Presentation #232.05 in the session Supernovae II.
The mechanism that successfully ejects a star’s outer layers in a core-collapse supernova explosion remains uncertain. A powerful clue to its nature is the geometry of the ejected material, and the observational technique most capable of revealing this geometry for an unresolved source is polarimetry. Under the ansatz of simple reflection by an external scatterer, the polarized flux — an object’s observed polarization percentage multiplied by its total flux spectrum — reveals the spectrum of any light that has “taken a bounce” prior to reaching the observer. Here we present deep, nebular-phase spectropolarimetry of the Type II-P/L SN 2013ej, obtained 167 days after explosion with the European Southern Observatory’s Very Large Telescope. The polarized flux spectrum appears as a nearly perfect (92% correlation), redshifted (by ~4,000 km/sec) replica of the total flux spectrum. Such a striking correspondence has never been observed before in nebular-phase supernova spectropolarimetry, although data capable of revealing it have heretofore been only rarely obtained. Through comparison with 2D polarized radiative transfer simulations of stellar explosions, we demonstrate that localized ionization produced by the decay of a high-velocity, spatially confined clump of radioactive 56Ni — synthesized by and launched as part of the explosion with final radial velocity exceeding 4,500 km/sec — can reproduce the observations through enhanced electron scattering. Additional data taken earlier in the nebular phase (day 134) yield a similarly strong correlation (84%) and redshift, whereas photospheric-phase epochs that sample days 8 through 97, do not. This suggests that the primary polarization signatures of the high-velocity scattering source only come to dominate once the thick, initially opaque hydrogen envelope has turned sufficiently transparent. This detection in an otherwise fairly typical core-collapse supernova adds to the growing body of evidence supporting strong asymmetries across Nature’s most common types of stellar explosions, and establishes the power of polarized flux — and the specific information encoded by it in line photons at nebular epochs — as a vital tool in such investigations going forward.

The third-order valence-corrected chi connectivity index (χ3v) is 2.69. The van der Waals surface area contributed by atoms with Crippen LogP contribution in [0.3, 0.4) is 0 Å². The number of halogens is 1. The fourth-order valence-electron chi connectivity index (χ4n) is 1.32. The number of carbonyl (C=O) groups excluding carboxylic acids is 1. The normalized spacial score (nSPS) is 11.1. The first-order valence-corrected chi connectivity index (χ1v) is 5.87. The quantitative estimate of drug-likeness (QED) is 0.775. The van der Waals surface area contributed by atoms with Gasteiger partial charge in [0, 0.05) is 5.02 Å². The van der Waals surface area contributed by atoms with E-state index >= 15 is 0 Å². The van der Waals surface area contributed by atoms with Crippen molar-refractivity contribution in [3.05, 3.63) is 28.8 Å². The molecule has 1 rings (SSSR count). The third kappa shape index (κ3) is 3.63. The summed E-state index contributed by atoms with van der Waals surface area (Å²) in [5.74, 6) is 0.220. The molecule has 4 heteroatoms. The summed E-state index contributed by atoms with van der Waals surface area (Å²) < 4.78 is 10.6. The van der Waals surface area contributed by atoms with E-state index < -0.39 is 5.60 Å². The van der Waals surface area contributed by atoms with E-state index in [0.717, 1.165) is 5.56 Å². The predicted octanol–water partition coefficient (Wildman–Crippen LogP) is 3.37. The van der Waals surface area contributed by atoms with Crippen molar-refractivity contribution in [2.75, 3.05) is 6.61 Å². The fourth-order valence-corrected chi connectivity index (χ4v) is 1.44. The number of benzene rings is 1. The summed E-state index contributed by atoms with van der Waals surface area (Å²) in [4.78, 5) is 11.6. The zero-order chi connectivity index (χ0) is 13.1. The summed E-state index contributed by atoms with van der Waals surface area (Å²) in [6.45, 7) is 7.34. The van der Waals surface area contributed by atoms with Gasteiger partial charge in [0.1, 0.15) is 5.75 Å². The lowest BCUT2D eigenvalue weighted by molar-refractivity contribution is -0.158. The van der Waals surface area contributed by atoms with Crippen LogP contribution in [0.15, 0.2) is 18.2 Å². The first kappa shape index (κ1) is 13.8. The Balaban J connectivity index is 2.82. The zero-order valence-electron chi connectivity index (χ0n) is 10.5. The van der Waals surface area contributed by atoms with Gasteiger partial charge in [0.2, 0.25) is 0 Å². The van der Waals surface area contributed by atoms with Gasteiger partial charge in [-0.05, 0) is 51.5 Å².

This work was partially supported by NSF grants AST-1009571, AST-1210311 and AST-2010001.